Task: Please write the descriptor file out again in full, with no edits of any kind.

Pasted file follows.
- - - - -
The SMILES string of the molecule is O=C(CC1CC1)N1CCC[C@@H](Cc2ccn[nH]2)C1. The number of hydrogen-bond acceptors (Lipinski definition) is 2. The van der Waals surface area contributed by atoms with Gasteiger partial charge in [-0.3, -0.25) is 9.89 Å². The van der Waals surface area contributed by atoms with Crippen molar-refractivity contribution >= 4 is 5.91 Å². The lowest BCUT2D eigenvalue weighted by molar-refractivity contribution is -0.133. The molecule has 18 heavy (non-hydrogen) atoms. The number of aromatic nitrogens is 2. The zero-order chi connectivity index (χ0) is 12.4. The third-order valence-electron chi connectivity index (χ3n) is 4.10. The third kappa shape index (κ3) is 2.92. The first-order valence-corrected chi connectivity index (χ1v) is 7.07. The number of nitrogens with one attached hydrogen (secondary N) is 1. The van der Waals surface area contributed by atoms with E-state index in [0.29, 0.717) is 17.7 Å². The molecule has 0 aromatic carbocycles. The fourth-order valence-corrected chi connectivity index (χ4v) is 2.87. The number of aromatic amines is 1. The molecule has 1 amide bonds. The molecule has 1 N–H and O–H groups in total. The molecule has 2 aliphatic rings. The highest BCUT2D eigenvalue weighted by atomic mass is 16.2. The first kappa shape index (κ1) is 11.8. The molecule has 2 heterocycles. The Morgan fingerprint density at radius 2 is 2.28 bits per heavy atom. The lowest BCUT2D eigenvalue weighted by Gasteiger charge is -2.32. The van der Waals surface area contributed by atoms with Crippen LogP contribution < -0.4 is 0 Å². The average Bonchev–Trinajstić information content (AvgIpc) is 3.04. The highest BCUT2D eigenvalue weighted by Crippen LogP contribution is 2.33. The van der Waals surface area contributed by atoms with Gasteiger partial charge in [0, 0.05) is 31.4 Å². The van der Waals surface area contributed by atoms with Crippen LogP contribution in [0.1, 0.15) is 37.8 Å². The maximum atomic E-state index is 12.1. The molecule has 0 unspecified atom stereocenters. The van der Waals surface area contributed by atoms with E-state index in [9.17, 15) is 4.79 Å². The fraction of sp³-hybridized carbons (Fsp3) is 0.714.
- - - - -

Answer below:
The SMILES string of the molecule is O=C(CC1CC1)N1CCC[C@@H](Cc2ccn[nH]2)C1. The number of hydrogen-bond acceptors (Lipinski definition) is 2. The van der Waals surface area contributed by atoms with Gasteiger partial charge in [-0.3, -0.25) is 9.89 Å². The van der Waals surface area contributed by atoms with Crippen molar-refractivity contribution >= 4 is 5.91 Å². The lowest BCUT2D eigenvalue weighted by molar-refractivity contribution is -0.133. The molecule has 18 heavy (non-hydrogen) atoms. The number of aromatic nitrogens is 2. The zero-order chi connectivity index (χ0) is 12.4. The third-order valence-electron chi connectivity index (χ3n) is 4.10. The third kappa shape index (κ3) is 2.92. The first-order valence-corrected chi connectivity index (χ1v) is 7.07. The number of nitrogens with one attached hydrogen (secondary N) is 1. The van der Waals surface area contributed by atoms with E-state index in [0.29, 0.717) is 17.7 Å². The molecule has 0 aromatic carbocycles. The fourth-order valence-corrected chi connectivity index (χ4v) is 2.87. The number of aromatic amines is 1. The molecule has 1 amide bonds. The molecule has 1 N–H and O–H groups in total. The molecule has 2 aliphatic rings. The highest BCUT2D eigenvalue weighted by atomic mass is 16.2. The first kappa shape index (κ1) is 11.8. The molecule has 2 heterocycles. The Morgan fingerprint density at radius 2 is 2.28 bits per heavy atom. The lowest BCUT2D eigenvalue weighted by Gasteiger charge is -2.32. The van der Waals surface area contributed by atoms with Crippen LogP contribution < -0.4 is 0 Å². The average Bonchev–Trinajstić information content (AvgIpc) is 3.04. The highest BCUT2D eigenvalue weighted by Crippen LogP contribution is 2.33. The van der Waals surface area contributed by atoms with Gasteiger partial charge in [0, 0.05) is 31.4 Å². The van der Waals surface area contributed by atoms with Crippen LogP contribution in [0.1, 0.15) is 37.8 Å². The maximum atomic E-state index is 12.1. The molecule has 0 unspecified atom stereocenters. The van der Waals surface area contributed by atoms with E-state index in [9.17, 15) is 4.79 Å². The fraction of sp³-hybridized carbons (Fsp3) is 0.714.